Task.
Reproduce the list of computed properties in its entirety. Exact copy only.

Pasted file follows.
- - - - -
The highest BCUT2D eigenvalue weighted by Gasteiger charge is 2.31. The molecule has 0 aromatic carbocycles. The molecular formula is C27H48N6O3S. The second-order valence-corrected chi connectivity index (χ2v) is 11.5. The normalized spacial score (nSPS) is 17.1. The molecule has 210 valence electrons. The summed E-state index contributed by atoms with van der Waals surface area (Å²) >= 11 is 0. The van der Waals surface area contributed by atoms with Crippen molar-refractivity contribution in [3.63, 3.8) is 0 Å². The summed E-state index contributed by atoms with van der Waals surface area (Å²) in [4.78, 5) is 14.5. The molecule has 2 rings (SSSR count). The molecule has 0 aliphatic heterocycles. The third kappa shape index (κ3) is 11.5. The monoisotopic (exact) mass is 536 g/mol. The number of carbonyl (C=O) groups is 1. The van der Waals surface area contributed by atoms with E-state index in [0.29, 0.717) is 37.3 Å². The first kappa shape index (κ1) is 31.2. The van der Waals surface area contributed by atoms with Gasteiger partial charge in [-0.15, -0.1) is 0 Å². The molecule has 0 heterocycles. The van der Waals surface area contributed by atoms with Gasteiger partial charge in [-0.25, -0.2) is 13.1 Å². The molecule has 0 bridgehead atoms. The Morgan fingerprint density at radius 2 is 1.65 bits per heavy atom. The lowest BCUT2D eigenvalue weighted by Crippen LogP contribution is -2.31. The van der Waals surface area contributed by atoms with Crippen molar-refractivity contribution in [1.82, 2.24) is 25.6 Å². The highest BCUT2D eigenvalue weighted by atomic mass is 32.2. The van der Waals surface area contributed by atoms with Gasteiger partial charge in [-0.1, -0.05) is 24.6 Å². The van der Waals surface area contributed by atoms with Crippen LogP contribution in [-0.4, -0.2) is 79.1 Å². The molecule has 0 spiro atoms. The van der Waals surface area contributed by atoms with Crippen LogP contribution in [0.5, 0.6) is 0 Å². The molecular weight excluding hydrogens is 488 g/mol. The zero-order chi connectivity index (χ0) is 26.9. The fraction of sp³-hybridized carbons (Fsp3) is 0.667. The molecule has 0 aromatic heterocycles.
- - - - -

The highest BCUT2D eigenvalue weighted by Gasteiger charge is 2.31. The molecule has 0 aromatic carbocycles. The molecular formula is C27H48N6O3S. The second-order valence-corrected chi connectivity index (χ2v) is 11.5. The normalized spacial score (nSPS) is 17.1. The molecule has 210 valence electrons. The summed E-state index contributed by atoms with van der Waals surface area (Å²) >= 11 is 0. The van der Waals surface area contributed by atoms with Crippen molar-refractivity contribution in [3.63, 3.8) is 0 Å². The summed E-state index contributed by atoms with van der Waals surface area (Å²) in [4.78, 5) is 14.5. The molecule has 2 rings (SSSR count). The molecule has 0 aliphatic heterocycles. The third kappa shape index (κ3) is 11.5. The monoisotopic (exact) mass is 536 g/mol. The number of carbonyl (C=O) groups is 1. The van der Waals surface area contributed by atoms with E-state index in [0.29, 0.717) is 37.3 Å². The first kappa shape index (κ1) is 31.2. The van der Waals surface area contributed by atoms with Gasteiger partial charge in [-0.15, -0.1) is 0 Å². The molecule has 0 heterocycles. The van der Waals surface area contributed by atoms with Gasteiger partial charge in [-0.25, -0.2) is 13.1 Å². The molecule has 0 bridgehead atoms. The Morgan fingerprint density at radius 2 is 1.65 bits per heavy atom. The lowest BCUT2D eigenvalue weighted by Crippen LogP contribution is -2.31. The van der Waals surface area contributed by atoms with Crippen molar-refractivity contribution in [1.82, 2.24) is 25.6 Å². The highest BCUT2D eigenvalue weighted by atomic mass is 32.2. The van der Waals surface area contributed by atoms with Gasteiger partial charge in [-0.1, -0.05) is 24.6 Å². The van der Waals surface area contributed by atoms with Crippen LogP contribution in [-0.4, -0.2) is 79.1 Å². The molecule has 0 spiro atoms. The van der Waals surface area contributed by atoms with Crippen LogP contribution in [0.5, 0.6) is 0 Å². The molecular weight excluding hydrogens is 488 g/mol. The zero-order chi connectivity index (χ0) is 26.9. The fraction of sp³-hybridized carbons (Fsp3) is 0.667. The molecule has 0 aromatic heterocycles.